“Everyone exchanged views on the deepening of cooperation between Taiwan and the United States in various fields. . . . Taiwan and the United States not only share the values of democracy, freedom and human rights, we also continue to work together on economic development and democratic supply chain cooperation,” Tsai said.
Taiwanese media, citing comments from a Taiwanese legislator, reported that Pelosi also held a separate conversation with TSMC’s Liu to discuss chips. Pelosi’s office and TSMC didn’t immediately respond to requests for comment on that.
The discussions came days after Congress passed the Chips and Science Act, which provides $52 billion in subsidies to incentivize chip manufacturers to build factories in the United States.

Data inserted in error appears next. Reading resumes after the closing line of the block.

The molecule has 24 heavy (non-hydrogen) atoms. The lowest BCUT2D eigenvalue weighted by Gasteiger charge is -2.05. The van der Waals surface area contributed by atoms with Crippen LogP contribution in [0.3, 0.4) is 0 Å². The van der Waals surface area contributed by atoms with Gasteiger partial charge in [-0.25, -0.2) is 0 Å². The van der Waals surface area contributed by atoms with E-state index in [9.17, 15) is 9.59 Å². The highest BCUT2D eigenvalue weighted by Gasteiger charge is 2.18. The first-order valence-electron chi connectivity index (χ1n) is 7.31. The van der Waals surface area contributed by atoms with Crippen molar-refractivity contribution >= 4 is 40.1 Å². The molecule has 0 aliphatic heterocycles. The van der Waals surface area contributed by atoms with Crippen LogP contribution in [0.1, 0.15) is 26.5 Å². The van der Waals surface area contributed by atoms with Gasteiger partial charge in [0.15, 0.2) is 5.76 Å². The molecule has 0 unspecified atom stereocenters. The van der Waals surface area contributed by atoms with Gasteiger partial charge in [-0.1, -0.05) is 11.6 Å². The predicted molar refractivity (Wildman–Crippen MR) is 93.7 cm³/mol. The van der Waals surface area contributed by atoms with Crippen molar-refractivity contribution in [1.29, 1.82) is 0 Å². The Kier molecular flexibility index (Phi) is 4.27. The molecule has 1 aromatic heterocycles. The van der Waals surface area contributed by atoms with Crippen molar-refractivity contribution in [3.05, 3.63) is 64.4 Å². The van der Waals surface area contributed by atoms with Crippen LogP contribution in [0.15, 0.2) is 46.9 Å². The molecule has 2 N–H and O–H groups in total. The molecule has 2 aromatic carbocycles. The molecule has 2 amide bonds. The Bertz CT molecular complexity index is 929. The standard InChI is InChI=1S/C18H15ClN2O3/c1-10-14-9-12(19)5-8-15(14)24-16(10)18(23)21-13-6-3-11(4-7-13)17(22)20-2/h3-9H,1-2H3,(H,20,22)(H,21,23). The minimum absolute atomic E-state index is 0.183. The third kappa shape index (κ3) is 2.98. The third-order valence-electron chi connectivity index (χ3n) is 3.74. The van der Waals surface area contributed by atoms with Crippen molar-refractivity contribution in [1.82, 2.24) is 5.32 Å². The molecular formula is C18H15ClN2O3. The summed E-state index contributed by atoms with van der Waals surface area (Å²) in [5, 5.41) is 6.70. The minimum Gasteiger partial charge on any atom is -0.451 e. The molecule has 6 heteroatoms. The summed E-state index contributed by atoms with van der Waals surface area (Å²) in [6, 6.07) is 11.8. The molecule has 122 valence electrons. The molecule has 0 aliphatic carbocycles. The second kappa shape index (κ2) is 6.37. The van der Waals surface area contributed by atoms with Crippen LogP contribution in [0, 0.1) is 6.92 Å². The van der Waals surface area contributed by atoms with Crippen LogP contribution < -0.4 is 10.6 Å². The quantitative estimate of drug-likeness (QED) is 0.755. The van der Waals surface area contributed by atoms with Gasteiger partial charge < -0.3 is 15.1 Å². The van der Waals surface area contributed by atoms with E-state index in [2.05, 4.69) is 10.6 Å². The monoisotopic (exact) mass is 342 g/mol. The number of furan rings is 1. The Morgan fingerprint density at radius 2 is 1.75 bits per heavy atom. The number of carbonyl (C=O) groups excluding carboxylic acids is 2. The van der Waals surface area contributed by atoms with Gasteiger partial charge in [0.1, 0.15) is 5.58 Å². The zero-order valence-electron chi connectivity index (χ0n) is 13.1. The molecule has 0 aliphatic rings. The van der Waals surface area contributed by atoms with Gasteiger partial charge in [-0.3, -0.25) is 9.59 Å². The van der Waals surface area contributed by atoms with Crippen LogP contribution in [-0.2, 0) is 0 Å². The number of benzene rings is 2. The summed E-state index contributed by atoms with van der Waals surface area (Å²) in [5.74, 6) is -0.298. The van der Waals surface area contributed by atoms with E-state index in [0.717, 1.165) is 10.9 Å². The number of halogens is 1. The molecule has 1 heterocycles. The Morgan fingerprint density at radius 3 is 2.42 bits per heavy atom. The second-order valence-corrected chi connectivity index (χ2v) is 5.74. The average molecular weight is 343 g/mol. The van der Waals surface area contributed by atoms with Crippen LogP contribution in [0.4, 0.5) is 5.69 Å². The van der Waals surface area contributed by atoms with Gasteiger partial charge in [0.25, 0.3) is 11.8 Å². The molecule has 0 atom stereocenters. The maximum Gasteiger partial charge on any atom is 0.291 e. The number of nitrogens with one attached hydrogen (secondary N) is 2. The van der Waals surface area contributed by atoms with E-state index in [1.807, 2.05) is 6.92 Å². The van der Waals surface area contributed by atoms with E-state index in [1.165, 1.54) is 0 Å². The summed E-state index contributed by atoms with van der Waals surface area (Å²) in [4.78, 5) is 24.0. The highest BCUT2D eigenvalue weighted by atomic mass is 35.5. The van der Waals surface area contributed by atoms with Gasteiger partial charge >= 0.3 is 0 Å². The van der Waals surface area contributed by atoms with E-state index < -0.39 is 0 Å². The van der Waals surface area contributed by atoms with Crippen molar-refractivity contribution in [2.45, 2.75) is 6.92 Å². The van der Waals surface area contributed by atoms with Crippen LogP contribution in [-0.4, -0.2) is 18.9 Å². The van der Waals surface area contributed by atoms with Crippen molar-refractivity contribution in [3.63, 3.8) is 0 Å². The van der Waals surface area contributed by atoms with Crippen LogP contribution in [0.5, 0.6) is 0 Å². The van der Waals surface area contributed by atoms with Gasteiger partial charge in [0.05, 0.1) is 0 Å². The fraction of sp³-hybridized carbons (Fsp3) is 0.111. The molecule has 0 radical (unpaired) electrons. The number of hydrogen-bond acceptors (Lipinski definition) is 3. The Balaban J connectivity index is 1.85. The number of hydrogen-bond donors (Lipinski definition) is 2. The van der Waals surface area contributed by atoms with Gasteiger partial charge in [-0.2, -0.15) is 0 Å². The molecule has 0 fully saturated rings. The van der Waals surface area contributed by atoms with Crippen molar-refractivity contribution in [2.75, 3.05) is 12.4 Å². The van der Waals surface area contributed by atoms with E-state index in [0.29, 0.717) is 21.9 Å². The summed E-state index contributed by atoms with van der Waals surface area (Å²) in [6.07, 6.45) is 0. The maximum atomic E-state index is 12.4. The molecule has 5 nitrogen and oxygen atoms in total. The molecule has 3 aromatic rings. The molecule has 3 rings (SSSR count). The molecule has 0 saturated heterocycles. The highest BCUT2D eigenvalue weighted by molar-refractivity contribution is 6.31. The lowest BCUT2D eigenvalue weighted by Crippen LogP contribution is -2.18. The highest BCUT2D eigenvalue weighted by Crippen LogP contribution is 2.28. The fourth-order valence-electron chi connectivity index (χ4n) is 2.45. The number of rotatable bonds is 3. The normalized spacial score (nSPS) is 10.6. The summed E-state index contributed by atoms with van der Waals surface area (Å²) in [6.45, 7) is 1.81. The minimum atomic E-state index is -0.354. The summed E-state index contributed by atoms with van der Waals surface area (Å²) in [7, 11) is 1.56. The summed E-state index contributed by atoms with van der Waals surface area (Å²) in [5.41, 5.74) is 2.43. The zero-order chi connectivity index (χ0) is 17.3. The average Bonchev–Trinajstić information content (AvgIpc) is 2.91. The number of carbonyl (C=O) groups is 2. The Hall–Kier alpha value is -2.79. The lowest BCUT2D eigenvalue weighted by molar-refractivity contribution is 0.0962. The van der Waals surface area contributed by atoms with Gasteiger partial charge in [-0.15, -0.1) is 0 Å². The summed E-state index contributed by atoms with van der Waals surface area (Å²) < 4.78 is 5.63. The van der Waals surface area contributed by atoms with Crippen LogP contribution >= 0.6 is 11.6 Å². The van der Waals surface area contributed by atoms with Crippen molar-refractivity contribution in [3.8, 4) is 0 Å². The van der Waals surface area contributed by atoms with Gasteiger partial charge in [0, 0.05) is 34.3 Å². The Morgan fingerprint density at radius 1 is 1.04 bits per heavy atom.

TSMC is expected to receive a chunk of those subsidies to help fund manufacturing facilities it is building in Arizona.
TSMC is the world’s biggest chip manufacturer and a vital supplier to the United States and other Western nations. It is by far the largest of Taiwan’s chipmakers, which together produce more than 90 percent of the world’s highest-tech chips, according to the Semiconductor Industry Association. The United States uses TSMC-manufactured chips in F-35 fighter jets, Javelin missiles and other military equipment.